It took us 3 days from the Kunene to reach Opuwo (and the end of our time in the wilderness...). We drove through to red drum and then down to Orupembe. From there, we crossed the mountains to Opuwo first going North than full East. The road D3703 was long and the progress slow, but the road was in relatively good condition. The first day took us through the gravel plains again with many mountain zebras, gemsbok, springboks and ostriches along the road.
on the second day, we left the plains, passed by Orupembe and drove into the mountains where we stayed all the way until we reached Opuwo.
One last night in the plains.
Camping under the stars.
What a surprise to find this one here! But we saw many others further down the road.
Sleping in the mountains...
All the way at the top of the Marienfluss flow the Kunene river. It forms the border between Namibia and Angola and is flowing year around. This years was no different, and despite the drought, serious water was still flowing towards the ocean. We spent the night under the big Ana trees at Camp Syncro, which I can only but recommend. even thought it was very tempting to go for a swim in the river, the presence of crocodile soon dissuaded us to do so...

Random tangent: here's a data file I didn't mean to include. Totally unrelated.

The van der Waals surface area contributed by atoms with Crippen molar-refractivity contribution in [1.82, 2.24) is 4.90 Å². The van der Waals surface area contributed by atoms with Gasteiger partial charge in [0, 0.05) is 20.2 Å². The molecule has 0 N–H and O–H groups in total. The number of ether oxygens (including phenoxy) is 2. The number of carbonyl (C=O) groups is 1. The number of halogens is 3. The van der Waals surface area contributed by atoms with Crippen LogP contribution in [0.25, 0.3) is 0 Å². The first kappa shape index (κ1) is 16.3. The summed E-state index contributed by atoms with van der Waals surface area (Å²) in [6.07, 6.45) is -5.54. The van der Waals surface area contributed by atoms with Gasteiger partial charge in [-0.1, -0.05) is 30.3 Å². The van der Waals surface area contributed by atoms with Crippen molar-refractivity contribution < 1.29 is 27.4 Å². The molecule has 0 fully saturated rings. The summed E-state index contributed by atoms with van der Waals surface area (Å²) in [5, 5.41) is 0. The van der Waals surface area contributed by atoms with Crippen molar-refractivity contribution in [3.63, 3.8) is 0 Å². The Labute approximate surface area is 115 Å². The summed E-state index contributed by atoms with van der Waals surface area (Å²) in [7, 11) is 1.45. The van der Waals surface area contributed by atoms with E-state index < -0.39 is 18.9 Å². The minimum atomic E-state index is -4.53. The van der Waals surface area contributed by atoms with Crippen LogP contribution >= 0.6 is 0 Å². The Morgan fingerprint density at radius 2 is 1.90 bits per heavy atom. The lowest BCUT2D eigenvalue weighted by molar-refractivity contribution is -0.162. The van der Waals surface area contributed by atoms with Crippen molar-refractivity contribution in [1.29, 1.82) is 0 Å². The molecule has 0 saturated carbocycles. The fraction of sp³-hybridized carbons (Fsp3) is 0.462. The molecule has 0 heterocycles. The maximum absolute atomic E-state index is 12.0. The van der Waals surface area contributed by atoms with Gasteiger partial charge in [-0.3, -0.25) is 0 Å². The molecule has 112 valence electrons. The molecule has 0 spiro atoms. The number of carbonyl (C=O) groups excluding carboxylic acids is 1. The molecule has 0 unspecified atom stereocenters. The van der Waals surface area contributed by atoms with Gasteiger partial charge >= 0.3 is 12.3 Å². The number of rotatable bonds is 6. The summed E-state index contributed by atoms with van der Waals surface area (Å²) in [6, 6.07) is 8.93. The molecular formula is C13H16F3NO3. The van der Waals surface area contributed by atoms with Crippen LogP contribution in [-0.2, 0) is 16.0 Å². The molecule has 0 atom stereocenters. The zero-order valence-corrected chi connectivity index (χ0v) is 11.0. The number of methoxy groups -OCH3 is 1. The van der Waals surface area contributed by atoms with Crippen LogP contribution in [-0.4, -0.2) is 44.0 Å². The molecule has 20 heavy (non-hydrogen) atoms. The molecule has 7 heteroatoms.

The Kunene rapids
Swimming pool with a view at Okahirongo Lodge.
View over the Kunene and Angola from Camp Syncro.
The Koakovled is home to the Himba people, one of the last remaining nomad tribe. They are well-known for covering their entire body with ochre which give their skin and clothing a rich deep red red colour. They are very proud and beautiful people. They spend most of the area in the wilderness, where they live in small villages and herd their livestock. But once a year, they all go to Opuwo to sell their stock and buy ochre.
This year was extremely dry and most of the villages were deserted. We saw way too many dead cows alongside the road and the live ones were looking very skinny. When most people know the Marienfluss to be covered by grass, like west field, they was not a single blade of grass left around this year...
Hut with a boma.
No idea what that is, but is was pretty crafty!
Hut partially covered with a mix of mud and livestock dung.
Yet another type of hut.
The structure under the mud